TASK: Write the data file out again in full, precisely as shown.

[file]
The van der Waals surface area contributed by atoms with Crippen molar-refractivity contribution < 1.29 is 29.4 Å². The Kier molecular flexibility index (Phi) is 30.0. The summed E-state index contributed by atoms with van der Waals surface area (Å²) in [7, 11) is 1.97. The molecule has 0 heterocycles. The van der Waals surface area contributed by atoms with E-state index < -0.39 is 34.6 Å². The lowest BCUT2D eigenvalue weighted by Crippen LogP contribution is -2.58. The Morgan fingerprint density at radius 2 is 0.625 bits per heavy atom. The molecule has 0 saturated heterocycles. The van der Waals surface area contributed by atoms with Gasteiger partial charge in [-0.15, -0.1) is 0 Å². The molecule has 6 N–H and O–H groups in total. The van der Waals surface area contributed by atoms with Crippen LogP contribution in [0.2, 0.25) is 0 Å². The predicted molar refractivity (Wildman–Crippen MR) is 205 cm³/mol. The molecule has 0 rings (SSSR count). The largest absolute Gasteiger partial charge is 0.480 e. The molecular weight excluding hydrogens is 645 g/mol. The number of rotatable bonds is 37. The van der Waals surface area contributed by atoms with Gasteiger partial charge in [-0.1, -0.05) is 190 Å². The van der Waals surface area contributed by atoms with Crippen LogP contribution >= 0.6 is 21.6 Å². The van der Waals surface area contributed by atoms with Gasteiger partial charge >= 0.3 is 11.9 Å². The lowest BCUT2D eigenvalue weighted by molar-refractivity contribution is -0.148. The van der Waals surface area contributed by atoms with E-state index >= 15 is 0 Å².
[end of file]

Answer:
The van der Waals surface area contributed by atoms with Crippen molar-refractivity contribution < 1.29 is 29.4 Å². The Kier molecular flexibility index (Phi) is 30.0. The summed E-state index contributed by atoms with van der Waals surface area (Å²) in [7, 11) is 1.97. The molecule has 0 heterocycles. The van der Waals surface area contributed by atoms with E-state index < -0.39 is 34.6 Å². The lowest BCUT2D eigenvalue weighted by Crippen LogP contribution is -2.58. The Morgan fingerprint density at radius 2 is 0.625 bits per heavy atom. The molecule has 0 saturated heterocycles. The van der Waals surface area contributed by atoms with Gasteiger partial charge in [-0.15, -0.1) is 0 Å². The molecule has 6 N–H and O–H groups in total. The van der Waals surface area contributed by atoms with Crippen LogP contribution in [0.2, 0.25) is 0 Å². The predicted molar refractivity (Wildman–Crippen MR) is 205 cm³/mol. The molecule has 0 rings (SSSR count). The largest absolute Gasteiger partial charge is 0.480 e. The molecular weight excluding hydrogens is 645 g/mol. The number of rotatable bonds is 37. The van der Waals surface area contributed by atoms with Gasteiger partial charge in [-0.1, -0.05) is 190 Å². The van der Waals surface area contributed by atoms with Crippen LogP contribution >= 0.6 is 21.6 Å². The van der Waals surface area contributed by atoms with Gasteiger partial charge >= 0.3 is 11.9 Å². The lowest BCUT2D eigenvalue weighted by molar-refractivity contribution is -0.148. The van der Waals surface area contributed by atoms with E-state index >= 15 is 0 Å².